History as Paranoia

There are many conservative, intelligent people who will happily tell you that there is no such thing as the absolute truth of history, only different, mutually complementary versions. History, they will say, is a mutable, fluid continuum, whose multiple truths are constantly undergoing revision and revaluation in one another's reflected light, as well as in the light of other, ever newer truths, ceaselessly emerging from darkness and oblivion. This is all very well, I say in reply, but what about the absolute lie of history? Surely there is such a thing.

To begin with a rather extreme example, there are those versions of history which I periodically read about in national news magazines in the wake of some big education survey: 64 percent of all urban 14-year-olds questioned believe Fidel Castro is president of the United States, every eighth 15-year-old in America imagines that The Waste Land was written by Minnie Mouse, half of all teenagers in Pennsylvania mark Brunei as "(D), a cathedral town in Shropshire" . . . Surely the historical falsehood contained in such statements, made out of nearly absolute ignorance, is for all intents and purposes absolute?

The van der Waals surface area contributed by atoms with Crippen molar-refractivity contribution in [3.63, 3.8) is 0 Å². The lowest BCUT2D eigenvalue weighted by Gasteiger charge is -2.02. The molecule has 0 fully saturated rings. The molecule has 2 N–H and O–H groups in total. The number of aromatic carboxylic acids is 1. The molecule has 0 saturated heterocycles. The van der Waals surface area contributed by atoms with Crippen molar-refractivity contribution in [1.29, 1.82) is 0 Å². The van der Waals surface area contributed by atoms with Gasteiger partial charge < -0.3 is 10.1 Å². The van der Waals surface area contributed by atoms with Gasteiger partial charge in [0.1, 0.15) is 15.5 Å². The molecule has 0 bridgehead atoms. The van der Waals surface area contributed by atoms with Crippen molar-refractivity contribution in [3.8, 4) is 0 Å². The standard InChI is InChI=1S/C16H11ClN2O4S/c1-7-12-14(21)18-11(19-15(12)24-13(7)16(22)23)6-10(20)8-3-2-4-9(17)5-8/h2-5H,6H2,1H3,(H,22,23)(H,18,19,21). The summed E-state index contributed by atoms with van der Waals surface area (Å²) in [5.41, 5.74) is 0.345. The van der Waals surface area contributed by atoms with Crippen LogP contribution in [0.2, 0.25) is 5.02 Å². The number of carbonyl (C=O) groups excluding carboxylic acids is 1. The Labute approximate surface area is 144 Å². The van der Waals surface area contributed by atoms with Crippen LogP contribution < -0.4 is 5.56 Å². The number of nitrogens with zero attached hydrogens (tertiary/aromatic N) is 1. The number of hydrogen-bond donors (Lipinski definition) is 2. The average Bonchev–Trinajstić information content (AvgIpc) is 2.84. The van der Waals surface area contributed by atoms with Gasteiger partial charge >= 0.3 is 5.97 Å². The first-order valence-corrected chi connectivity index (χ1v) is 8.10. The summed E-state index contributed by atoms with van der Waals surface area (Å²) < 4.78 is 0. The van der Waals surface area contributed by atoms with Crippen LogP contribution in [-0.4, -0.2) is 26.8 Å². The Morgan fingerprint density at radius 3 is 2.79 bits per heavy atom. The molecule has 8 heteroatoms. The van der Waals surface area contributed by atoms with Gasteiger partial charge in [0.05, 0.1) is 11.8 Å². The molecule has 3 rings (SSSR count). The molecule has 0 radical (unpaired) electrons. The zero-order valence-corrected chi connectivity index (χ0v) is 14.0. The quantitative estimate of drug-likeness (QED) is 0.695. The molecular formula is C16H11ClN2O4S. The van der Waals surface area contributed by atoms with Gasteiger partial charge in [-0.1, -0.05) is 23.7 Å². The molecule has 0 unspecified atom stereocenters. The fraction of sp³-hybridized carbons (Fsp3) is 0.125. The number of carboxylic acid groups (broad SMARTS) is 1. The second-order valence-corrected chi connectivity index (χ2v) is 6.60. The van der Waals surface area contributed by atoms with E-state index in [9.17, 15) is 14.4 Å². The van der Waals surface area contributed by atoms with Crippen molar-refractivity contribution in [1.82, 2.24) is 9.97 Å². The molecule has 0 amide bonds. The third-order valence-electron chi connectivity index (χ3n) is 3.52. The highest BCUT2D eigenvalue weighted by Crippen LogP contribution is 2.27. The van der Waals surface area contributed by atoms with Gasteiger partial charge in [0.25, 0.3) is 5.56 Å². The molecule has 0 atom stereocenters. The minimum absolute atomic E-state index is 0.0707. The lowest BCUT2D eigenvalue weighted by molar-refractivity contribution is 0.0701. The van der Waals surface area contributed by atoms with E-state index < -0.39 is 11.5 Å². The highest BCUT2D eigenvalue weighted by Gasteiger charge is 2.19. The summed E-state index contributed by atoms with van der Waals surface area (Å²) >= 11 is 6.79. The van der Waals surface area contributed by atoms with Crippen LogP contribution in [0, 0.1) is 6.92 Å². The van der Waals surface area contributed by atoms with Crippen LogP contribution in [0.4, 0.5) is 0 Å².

No doubt it is. Yet, laughable as these private untruths are, they are hardly more mendacious than the public untruths to which I, along with a billion others in China and elsewhere, was born just a few decades ago. "The Russian Revolution,"...

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